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April 8, 2009

A book derailed.. what real life does to authors

So, as I related yesterday, there I was about to write a book called Dante’s Numbers, set entirely in Rome around a movie based upon Dante’ Inferno. Easy peasy. Or as easy peasy as it ever gets.

Then, out of the blue, I find myself invited to ‘teach’ at a famous writing school in America, the Book Passage Mystery Writers Conference which happens once a year at the famous Corte Madera store just north of San Francisco.

Why me? Apparently the people of Marin County discovered my books early. Prescient folk, I thought, and immediately said yes, not knowing for one moment what I was letting myself in for. I left school when I was seventeen. I’ve never sat in the audience at a writing school event in my life. Me? Teach?

Oh well. I love California so I duly set off and found myself sitting on a stage with none other than Martin Cruz Smith, talking about literature. I’m still amazed I managed to say a word. Martin is one of my all-time heroes. If he’d never written Gorky Park I doubt I’d be here because in that book Martin established that it was possible to write about people who come from foreign lands and speak strange (to us) tongues, and not treat them as aliens from outer space.

I spent a wonderful four days at Book Passage, talking and, more importantly, listening to people discussing books and storytelling. Then I settled down in a little rented house in San Francisco to finish The Garden of Evil.

Here’s one of my favourite quotes from one of my favourite authors, Jorge Luis Borges…

A writer - and, I believe, generally all persons - must think that whatever happens to him or her is a resource. All things have been given to us for a purpose, and an artist must feel this more intensely. All that happens to us, including our humiliations, our misfortunes, our embarrassments, all is given to us as raw material, as clay, so that we may shape our art.

I love that because it so mirrors the way I feel about my work. I don’t get these books out of thin air, staring at the ceiling for inspiration. I drag them out of the stones of Rome by force, walking every inch of the cobbled streets I write about, dreaming of what might be, talking to people about what has been. Quite deliberately I allow the real world to influence my works of fiction, and on occasion take them places they would never have gone if I’d stayed at home staring at the computer.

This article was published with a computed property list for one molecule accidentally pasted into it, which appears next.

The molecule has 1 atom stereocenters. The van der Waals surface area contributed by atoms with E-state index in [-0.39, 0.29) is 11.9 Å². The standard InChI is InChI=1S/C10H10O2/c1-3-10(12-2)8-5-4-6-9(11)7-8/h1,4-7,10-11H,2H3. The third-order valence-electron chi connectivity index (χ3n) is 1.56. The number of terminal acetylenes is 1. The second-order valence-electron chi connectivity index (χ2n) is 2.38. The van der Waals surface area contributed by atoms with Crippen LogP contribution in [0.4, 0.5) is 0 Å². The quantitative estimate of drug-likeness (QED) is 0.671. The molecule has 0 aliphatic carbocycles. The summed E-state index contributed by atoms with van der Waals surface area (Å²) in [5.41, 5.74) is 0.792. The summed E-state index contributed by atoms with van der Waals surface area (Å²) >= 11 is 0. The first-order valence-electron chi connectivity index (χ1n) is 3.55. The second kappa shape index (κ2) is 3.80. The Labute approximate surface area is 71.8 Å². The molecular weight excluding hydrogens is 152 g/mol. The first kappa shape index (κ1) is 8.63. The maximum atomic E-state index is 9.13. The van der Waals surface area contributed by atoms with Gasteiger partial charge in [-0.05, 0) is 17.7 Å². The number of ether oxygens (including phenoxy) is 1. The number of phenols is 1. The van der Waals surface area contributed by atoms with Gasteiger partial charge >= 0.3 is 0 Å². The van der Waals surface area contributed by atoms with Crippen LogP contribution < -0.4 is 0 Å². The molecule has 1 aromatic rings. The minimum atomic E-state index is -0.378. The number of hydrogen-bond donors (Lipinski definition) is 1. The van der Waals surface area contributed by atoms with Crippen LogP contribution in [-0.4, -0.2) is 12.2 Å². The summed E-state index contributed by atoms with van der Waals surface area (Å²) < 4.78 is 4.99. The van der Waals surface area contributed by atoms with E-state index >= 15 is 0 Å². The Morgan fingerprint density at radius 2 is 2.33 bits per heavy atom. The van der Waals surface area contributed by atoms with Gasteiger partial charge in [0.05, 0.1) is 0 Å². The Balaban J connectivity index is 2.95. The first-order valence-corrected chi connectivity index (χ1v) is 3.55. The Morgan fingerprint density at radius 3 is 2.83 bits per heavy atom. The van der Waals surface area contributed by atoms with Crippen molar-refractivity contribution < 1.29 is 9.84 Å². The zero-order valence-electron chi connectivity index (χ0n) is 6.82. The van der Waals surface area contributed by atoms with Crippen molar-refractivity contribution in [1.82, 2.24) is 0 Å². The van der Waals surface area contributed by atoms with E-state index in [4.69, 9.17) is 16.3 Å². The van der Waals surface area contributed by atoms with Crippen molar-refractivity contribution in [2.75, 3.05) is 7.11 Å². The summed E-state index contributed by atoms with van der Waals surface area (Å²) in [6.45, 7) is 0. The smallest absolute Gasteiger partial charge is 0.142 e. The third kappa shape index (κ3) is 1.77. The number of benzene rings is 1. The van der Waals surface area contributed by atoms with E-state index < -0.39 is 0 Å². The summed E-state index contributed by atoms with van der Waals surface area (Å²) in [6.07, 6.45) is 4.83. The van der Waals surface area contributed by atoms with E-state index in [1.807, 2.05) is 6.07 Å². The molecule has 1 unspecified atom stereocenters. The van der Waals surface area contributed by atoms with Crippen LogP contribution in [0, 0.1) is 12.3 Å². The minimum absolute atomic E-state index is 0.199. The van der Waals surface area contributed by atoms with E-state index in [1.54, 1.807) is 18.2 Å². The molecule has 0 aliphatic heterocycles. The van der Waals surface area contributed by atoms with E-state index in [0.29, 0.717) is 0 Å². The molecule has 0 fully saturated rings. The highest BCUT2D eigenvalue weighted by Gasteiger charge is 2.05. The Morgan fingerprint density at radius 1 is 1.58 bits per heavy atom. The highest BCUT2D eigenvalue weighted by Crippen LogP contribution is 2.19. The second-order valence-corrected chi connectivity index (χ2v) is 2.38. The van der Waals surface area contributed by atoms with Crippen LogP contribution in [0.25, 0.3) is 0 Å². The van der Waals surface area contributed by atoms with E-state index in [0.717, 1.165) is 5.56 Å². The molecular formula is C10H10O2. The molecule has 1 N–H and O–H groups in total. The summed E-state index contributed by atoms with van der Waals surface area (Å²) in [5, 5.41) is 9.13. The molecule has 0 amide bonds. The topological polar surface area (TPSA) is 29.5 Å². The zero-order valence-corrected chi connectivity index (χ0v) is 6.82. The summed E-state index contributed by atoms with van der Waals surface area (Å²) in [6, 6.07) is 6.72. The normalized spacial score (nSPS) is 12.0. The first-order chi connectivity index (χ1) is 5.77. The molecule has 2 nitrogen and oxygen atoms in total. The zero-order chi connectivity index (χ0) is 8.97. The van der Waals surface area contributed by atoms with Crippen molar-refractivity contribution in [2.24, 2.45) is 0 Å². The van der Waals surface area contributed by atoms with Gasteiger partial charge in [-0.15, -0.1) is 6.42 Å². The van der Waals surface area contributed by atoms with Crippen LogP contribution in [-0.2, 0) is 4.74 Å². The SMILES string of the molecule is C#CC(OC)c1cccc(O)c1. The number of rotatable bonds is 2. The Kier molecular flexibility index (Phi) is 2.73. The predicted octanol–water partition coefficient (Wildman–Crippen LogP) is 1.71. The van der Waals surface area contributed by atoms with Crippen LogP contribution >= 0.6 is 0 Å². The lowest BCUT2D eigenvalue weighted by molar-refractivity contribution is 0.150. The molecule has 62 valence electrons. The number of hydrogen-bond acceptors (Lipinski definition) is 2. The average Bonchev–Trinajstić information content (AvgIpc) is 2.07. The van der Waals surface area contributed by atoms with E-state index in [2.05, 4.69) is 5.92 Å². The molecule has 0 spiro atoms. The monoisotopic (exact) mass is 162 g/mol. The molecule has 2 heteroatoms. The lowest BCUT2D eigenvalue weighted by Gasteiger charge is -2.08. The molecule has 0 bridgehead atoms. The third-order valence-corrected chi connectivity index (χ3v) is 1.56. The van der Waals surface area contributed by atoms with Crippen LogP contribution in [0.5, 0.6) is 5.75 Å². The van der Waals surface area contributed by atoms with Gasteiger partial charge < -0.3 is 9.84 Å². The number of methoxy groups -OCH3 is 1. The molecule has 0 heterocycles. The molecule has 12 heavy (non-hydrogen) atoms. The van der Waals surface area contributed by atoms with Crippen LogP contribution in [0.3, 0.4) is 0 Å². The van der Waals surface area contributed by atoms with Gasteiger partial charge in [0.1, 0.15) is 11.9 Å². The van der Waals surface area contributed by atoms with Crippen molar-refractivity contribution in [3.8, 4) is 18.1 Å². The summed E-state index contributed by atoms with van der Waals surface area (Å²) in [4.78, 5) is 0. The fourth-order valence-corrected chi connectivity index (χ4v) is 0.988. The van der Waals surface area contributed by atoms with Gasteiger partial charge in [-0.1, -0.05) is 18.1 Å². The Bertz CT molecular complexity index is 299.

Sitting in my little house in that quiet San Francisco neighbourhood known as Cow Hollow, I discovered a number of things. One was that the place resembled, in many ways, a Roman rione. Rome is a city made up of many different and contrasting villages, not a single homogenous metropolis. This part of San Francisco felt that way too, and I found myself wondering what my characters would make of somewhere that was both foreign and familiar at the same time.

Then, as I finally got to grips with the ending of The Garden of Evil, I found myself wandering around the streets more, into the area known as the Marina. The more I walked, the more I found myself haunted by the ghost of a memory, one much more recent than anything I encountered in Italy. A memory, it occurred to me, that meshed in with my attempt to write about Dante with an unexpected and quite shocking accuracy.

After a week in San Francisco my well-laid plans to write a book called Dante’s Numbers were in tatters. I’d been ambushed, kidnapped, hoodwinked, and by one of the most cunning artistic minds in recent cultural history. Who?

Come back Thursday, dears. I am a thriller writer, you know. You can’t expect it all at once.

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